The results are fantastic – the buns are soft and fluffy, the richness coming from rather a lot of eggs, butter and milk, while the sweetness comes only from the crushed sugar (there’s little sugar in the dough itself). Keeping the caraway seeds whole means the flavour of the buns gets little spicy punches as you nibble on them. They certainly make a most pleasing medicine, and you will rather quickly understand why those genteel lords and ladies found it hard to stop at just one.

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However…all is perhaps not so rosy with the reputation of the Bath Bun.  Their name apparently took a bit of a battering as a result of the Great Exhibition of 1851. This was the grand fair in London which gave us the now sadly-gone Crystal Palace but also featured Bath Buns. These proved very popular with visitors (like those 18th century visitors to Bath…) with nearly one million of them consumed over five months. However, the inevitable the dash for cash led to cheaper and cheaper ingredients being used to make the buns (for example, the butter was replaced with lard). These less-luxurious buns got the moniker “London Bath Buns” or “London Buns” and today have evolved (minus the lard, and with the butter back in) into simple buns leavened with baking powder, similar to rock buns.

If you’re in the need for some restorative baking, these buns are excellent. I think they are at their best when very fresh – serve while still just warm, or at a push, make the night before and serve the following morning. My recipe includes a sugar glaze – it’s important not to skip this, as it helps to keep the surface of the buns soft and prevents them drying out. Now – try to stop at just one of these tasty treats!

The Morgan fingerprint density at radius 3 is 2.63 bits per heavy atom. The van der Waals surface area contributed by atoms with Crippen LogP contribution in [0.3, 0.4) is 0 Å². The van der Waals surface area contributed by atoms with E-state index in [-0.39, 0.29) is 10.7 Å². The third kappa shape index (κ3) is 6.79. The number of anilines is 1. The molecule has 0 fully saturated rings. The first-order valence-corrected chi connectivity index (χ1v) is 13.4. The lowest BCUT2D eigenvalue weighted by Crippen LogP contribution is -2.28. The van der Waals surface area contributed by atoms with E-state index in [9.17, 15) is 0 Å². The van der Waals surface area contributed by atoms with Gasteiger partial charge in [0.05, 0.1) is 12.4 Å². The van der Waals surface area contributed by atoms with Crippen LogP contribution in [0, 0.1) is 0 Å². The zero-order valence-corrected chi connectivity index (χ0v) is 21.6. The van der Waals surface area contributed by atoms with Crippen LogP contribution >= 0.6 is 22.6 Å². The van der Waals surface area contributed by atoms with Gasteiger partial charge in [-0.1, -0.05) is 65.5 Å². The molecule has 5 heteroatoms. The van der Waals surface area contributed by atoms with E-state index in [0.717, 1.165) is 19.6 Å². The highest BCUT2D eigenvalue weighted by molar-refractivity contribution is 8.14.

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To make Bath Buns (makes 12):

For the dough:

• 150ml milk, scalded and cooled
• 3 large eggs
• 1 teaspoon instant yeast
• 400g strong white flour
• 100g unsalted butter
• 1 teaspoon salt
• 45g caster sugar
• 1 lemon, zest only
• 1 teaspoon caraway seeds, crushed
• ½ teaspoon grated nutmeg

For the filling:

• 100g caster sugar
• cold water
• 50g currants

1. Make the dough.

If using a bread machine: throw 2 1/2 eggs and the rest of the ingredients into the bowl and run the dough cycle. Reserve the rest of the egg.

If making by hand: throw 2 1/2 eggs and the rest of the ingredients apart from the butter into a large bowl. Reserve the rest of the egg. Mix until you have a soft, elastic dough (around 5 minutes), then work in the softened butter. Cover and leave in a warm place until doubled in size.

2. While the dough is proving, prepare the filling for the buns. Put the sugar and some water into a small saucepan. Boil gently, stirring all the time, until the sugar crystallizes (it should be white, not caramelised). Acting quickly, turn the mass onto a greased baking sheet and spread out using a metal spoon. Leave to cool. Break into pieces, taking 12 pieces the size of a sugar cube (or 3-4 pieces that would add up to a sugar cube) and put to one side. Crush the rest of the sugar roughly, then put into a sieve – you should be left with coarse pearl sugar lumps for the tops of the buns.

3. Next, shape the buns. Divide the dough into twelve equal pieces. Put the lumps of sugar and a small handful of currants into each bun, then seal the base and place seam-side down onto a baking sheet lined with greaseproof paper.